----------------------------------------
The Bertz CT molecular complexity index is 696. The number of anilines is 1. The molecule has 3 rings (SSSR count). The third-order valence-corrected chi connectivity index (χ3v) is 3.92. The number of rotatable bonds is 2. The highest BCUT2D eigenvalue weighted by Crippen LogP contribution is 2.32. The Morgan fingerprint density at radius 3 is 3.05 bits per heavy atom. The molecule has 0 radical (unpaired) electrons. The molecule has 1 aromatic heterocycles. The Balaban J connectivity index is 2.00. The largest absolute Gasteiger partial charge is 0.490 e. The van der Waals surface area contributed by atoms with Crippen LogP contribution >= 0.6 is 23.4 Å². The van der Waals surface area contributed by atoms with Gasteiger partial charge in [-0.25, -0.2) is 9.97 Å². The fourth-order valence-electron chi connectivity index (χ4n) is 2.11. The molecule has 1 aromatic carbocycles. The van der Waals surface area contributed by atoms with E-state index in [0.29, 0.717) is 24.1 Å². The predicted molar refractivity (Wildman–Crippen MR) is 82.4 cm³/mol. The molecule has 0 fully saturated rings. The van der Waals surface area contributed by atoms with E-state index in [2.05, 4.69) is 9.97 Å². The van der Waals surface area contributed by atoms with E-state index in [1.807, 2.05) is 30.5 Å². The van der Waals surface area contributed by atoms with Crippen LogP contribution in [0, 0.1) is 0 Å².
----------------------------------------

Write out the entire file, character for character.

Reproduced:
The Bertz CT molecular complexity index is 696. The number of anilines is 1. The molecule has 3 rings (SSSR count). The third-order valence-corrected chi connectivity index (χ3v) is 3.92. The number of rotatable bonds is 2. The highest BCUT2D eigenvalue weighted by Crippen LogP contribution is 2.32. The Morgan fingerprint density at radius 3 is 3.05 bits per heavy atom. The molecule has 0 radical (unpaired) electrons. The molecule has 1 aromatic heterocycles. The Balaban J connectivity index is 2.00. The largest absolute Gasteiger partial charge is 0.490 e. The van der Waals surface area contributed by atoms with Crippen LogP contribution >= 0.6 is 23.4 Å². The van der Waals surface area contributed by atoms with Gasteiger partial charge in [-0.25, -0.2) is 9.97 Å². The fourth-order valence-electron chi connectivity index (χ4n) is 2.11. The molecule has 1 aromatic carbocycles. The van der Waals surface area contributed by atoms with E-state index in [0.29, 0.717) is 24.1 Å². The predicted molar refractivity (Wildman–Crippen MR) is 82.4 cm³/mol. The molecule has 0 fully saturated rings. The van der Waals surface area contributed by atoms with E-state index in [2.05, 4.69) is 9.97 Å². The van der Waals surface area contributed by atoms with E-state index in [1.807, 2.05) is 30.5 Å². The van der Waals surface area contributed by atoms with Crippen LogP contribution in [0, 0.1) is 0 Å².